As I mentioned last week, one of the crucial ways to ensure your have a successful summer garden that produces for you all summer long, you must plan your garden – no matter how big or how small. In this blog, I will teach you how to plan in four simple steps!
Planning well is such an important step in growing food, as we can all get carried away when sowing seeds or buying seedlings. Before we know it, we have way too many for the prepared space and then they sit there in the pots getting stressed and stressing us. I personally struggle with this because, through my work, I am used to growing large scale and now, I am having to learn how much one needs for a couple of people and guests, not a few hundred, or a few thousand!
When you have enough nutrients in your soil, it is amazing how much you can grow, as you can pack them in close together. This is how I like to grow food in my raised beds; eventually the plants cover all the soil and keep it cool, which is one of my tricks. If you have big gaps, that soil will heat up and dry out, pulling the moisture from other parts of your garden, thus in turn depleting the drinking source for your plants.
Here’s my advice to effectively plan your garden in four simple steps:
- Draw a rough sketch of your garden – just a simple square, rectangle, circle or whatever shape you have, no artist skills required!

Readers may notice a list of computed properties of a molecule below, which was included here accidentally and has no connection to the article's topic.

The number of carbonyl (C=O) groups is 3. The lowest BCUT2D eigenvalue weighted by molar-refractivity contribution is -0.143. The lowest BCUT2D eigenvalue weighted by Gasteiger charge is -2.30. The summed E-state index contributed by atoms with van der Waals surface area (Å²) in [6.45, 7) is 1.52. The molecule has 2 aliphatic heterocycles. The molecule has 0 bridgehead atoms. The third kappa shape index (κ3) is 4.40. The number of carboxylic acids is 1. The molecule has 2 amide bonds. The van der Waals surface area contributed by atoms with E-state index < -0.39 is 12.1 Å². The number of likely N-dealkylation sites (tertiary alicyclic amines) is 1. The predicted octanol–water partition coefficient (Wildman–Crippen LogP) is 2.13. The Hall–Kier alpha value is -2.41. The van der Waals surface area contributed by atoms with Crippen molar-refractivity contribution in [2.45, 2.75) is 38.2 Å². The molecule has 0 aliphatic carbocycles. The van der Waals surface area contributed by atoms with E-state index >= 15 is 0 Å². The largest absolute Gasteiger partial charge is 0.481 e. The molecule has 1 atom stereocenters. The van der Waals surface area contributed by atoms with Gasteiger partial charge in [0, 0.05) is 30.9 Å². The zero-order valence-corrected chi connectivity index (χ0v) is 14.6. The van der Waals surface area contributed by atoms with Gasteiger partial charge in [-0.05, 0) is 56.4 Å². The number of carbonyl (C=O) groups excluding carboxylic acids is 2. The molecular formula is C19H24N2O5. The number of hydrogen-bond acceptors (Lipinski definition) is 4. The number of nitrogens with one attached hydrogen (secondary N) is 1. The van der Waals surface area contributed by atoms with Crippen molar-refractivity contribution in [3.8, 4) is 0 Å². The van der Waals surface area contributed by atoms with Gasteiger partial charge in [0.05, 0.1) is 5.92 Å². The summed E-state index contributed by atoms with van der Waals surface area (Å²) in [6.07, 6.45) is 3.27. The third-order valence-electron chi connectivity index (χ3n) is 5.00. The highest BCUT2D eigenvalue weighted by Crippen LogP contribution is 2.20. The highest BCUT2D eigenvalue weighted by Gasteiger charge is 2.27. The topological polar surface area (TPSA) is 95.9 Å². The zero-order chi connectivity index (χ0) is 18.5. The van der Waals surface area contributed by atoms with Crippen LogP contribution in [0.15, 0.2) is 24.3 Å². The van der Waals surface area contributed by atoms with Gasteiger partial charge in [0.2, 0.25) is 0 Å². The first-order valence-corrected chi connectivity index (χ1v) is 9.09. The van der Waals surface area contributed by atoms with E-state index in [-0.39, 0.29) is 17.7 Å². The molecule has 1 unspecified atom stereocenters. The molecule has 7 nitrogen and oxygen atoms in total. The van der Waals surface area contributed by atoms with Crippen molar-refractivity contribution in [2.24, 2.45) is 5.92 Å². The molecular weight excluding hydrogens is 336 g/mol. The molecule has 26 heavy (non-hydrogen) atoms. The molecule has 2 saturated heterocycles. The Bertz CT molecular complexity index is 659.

- Next measure your area length by width and write it on your sketch. If you don’t have a tape stride it out, usually one big stride is a metre for women, or one average stride for men.
- Then work out how many plants you can have. Every seed packet and plant has height and width on it and usually planting spaces. When you have a bed full of the right kind of soil and rich compost or bokashi, instead use the planting spaces below as this will give you the most food production and also cover the soil to keep it cool and more productive. If you prefer to create more space, you can add 10 or so centimetres to all plants except the basil and marigolds.
- When making your plan you might want to make a side note to plan the mulch you will require for the top and, if you are netting your garden, the amount required too, as this keeps your notes all in one place. Believe me you don’t want to get to the garden centre and have left that extra piece of paper at home!
In my experience and opinion, some sort of netting is usually required to keep the birds out and protect your young plants, and it is always a good idea to put a thick layer of mulch on to keep the moisture in and the soil and roots protected.
Prior planning and #action make gardening a whole lot easier.
Common summer plants and their spacing and food requirements if wanting to plant close:
|Plant||Spacing requirements||What type of feeder||Companions|
|Tomatoes||20cm||Heavy||Marigold, chilli, capsicum, basil, eggplant|
As basil and marigolds are not heavy feeders, they don’t need any extra fertiliser underneath them when planting. They are very good companions with the above crops – marigolds help to repel nematodes and basil brings beneficial insects to your garden.